Spider-Man: Homecoming comes out in theaters later this year. It will be the second time the Spider-Man film franchise has been rebooted, and it will be the first time a Spider-Man film is released as a part of the Marvel Cinematic Universe. As we prepare to experience a fresh take on the franchise, I think it is worthwhile to examine previous iterations of the Spider-Man series and weigh their respective qualities. (For the sake of brevity, I’m automatically discounting the 70’s Spider-Man television films.)
Others may disagree, but I firmly believe that Sam Raimi’s trilogy stands far superior to Marc Webb’s reboot series. My goal is to briefly compare some of the major components of each series: their depiction of the main character, their depiction of the villains, and their aesthetics.
I’ve heard some say that they are annoyed with Tobey Maguire’s portrayal of Peter Parker, and I understand why. In the film, he is constantly running into awkward situations and making a fool of himself. But it’s precisely this reason why I prefer him to Andrew Garfield’s portrayal. Now, I hold nothing against Andrew Garfield. It’s just that his Peter Parker is slightly too cool, just a little too slick, and ultimately, almost entirely forgettable. (That is, in fact, the central criticism I have of the second series as a whole.) The only stand-out personality trait that I remember about him is that he uses Bing as his search browser in the film. Tobey Maguire, on the other hand, is awkward and dorky, but that’s who Peter Parker is! When he puts on the mask, he becomes Spider-Man, and that’s all I ask.
The villains in the Marc Webb series are CGI monstrosities that I do not care about in the slightest. The villains in the Sam Raimi films provide some of the most memorable and powerful moments within them. Even in the weak third film, the Sandman (himself undeniably a CGI monstrosity) is given some of the most touching character development. The scene where he comes to life out of sand is riveting. (Arguably, you could take out the rest of the movie, leaving only that as an animated short, and it would be a better film.) But add to that Willem Dafoe as Green Goblin in the first film and Alfred Molina as Dr. Octopus in the second film. For both of these villains, their deep relationships to their family and to Peter Parker make them more than the generic nefarious businessman or the generic mad scientist. To this day, I don’t think there’s been any Marvel movie that has had the same level of depth brought out in the villains. Even if Tobey Maguire is unappealing to you as Spider-Man, you have to admit that the villains he fights are excellently portrayed and bring incredible poignancy to the stories of their respective films. Meanwhile, the antagonists of the second series bring nothing but disappointment.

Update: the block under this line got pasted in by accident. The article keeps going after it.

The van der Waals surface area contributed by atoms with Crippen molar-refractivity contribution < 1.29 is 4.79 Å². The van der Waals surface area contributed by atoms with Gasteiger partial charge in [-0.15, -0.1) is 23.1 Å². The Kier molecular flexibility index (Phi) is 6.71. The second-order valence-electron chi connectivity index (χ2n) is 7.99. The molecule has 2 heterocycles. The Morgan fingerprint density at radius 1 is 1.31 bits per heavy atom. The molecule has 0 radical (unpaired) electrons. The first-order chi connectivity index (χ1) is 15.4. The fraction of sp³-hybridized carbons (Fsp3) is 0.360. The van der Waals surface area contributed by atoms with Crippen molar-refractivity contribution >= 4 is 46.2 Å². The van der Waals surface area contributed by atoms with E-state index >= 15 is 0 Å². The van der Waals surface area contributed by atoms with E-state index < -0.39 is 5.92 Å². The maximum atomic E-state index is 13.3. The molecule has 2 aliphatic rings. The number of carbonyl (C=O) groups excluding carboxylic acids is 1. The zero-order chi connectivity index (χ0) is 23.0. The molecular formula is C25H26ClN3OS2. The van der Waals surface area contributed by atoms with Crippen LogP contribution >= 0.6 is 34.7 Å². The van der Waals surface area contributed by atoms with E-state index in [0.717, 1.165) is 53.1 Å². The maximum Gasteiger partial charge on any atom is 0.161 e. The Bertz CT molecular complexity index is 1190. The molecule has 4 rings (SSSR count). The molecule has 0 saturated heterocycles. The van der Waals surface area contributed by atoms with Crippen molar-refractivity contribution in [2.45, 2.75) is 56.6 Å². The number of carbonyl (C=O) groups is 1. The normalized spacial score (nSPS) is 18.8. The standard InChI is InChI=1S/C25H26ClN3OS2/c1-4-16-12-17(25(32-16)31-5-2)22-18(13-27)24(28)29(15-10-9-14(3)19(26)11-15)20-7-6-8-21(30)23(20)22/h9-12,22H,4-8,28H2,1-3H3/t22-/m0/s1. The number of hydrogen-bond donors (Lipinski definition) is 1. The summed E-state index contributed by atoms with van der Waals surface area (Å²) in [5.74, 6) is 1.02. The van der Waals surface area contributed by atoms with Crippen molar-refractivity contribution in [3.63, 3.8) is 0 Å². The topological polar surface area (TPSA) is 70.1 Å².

Furthermore, I believe the first Spider-Man series has better visuals than the second one. Hear me out on this: of course, Marc Webb’s series has the advantage of time and the technological advancement of computer graphics. But it’s how those graphics are used that is important. The second series is filled with overdone computer graphics and needlessly cold lighting. Sam Raimi’s Spider-Man films are filled with tons of practical effects and warm lighting. Willem Dafoe isn’t in some lame computer generated outfit—he’s in a real suit! Some might argue that’s what adds to the film’s goofiness. Sure: maybe the Green Goblin suit does look ridiculous. The entirety of the film is goofy, to be honest. All the Sam Raimi films are the epitome of “narm charm,” and that’s okay because these are movies based on comic books. They’re supposed to be fun! Of course, not all superhero movies have to be as campy, but it’s not a bad thing that these are. It allows them to attain a level of charm and warmth and solidity that the second series totally lacks, from the characterization to the visuals.
Last but not least, we need to acknowledge that J.K. Simmons’ portrayal of J. Jonah Jameson has to be one of the most hilarious portrayals of a comic book character ever. He did such a magnificent job that it left the second series in a quandary: they didn’t dare replace him, but they couldn’t put him without tearing huge rifts in the space-time continuum and making everyone’s minds implode. So, they had to leave him out entirely. The J.K. Simmons-shaped hole in the two Amazing Spider-Man movies is perhaps the most obvious disadvantage they have.
It remains to be seen how well Spider-Man:Homecoming will do in theaters. My hope is that it will at least have the staple humor of other Marvel films—most fitting for the characteristically wisecracking web-slinger. However, my suspicion is that it will not be nearly as memorable as the quirky and heartfelt Sam Raimi films. Tom Holland has already shown in Captain America: Civil War that he can play a likeable Spider-Man. But the sublime quality of Tobey Maguire’s sheer dorkiness makes him the most memorable Spider-Man to date. We’ll see how long that lasts.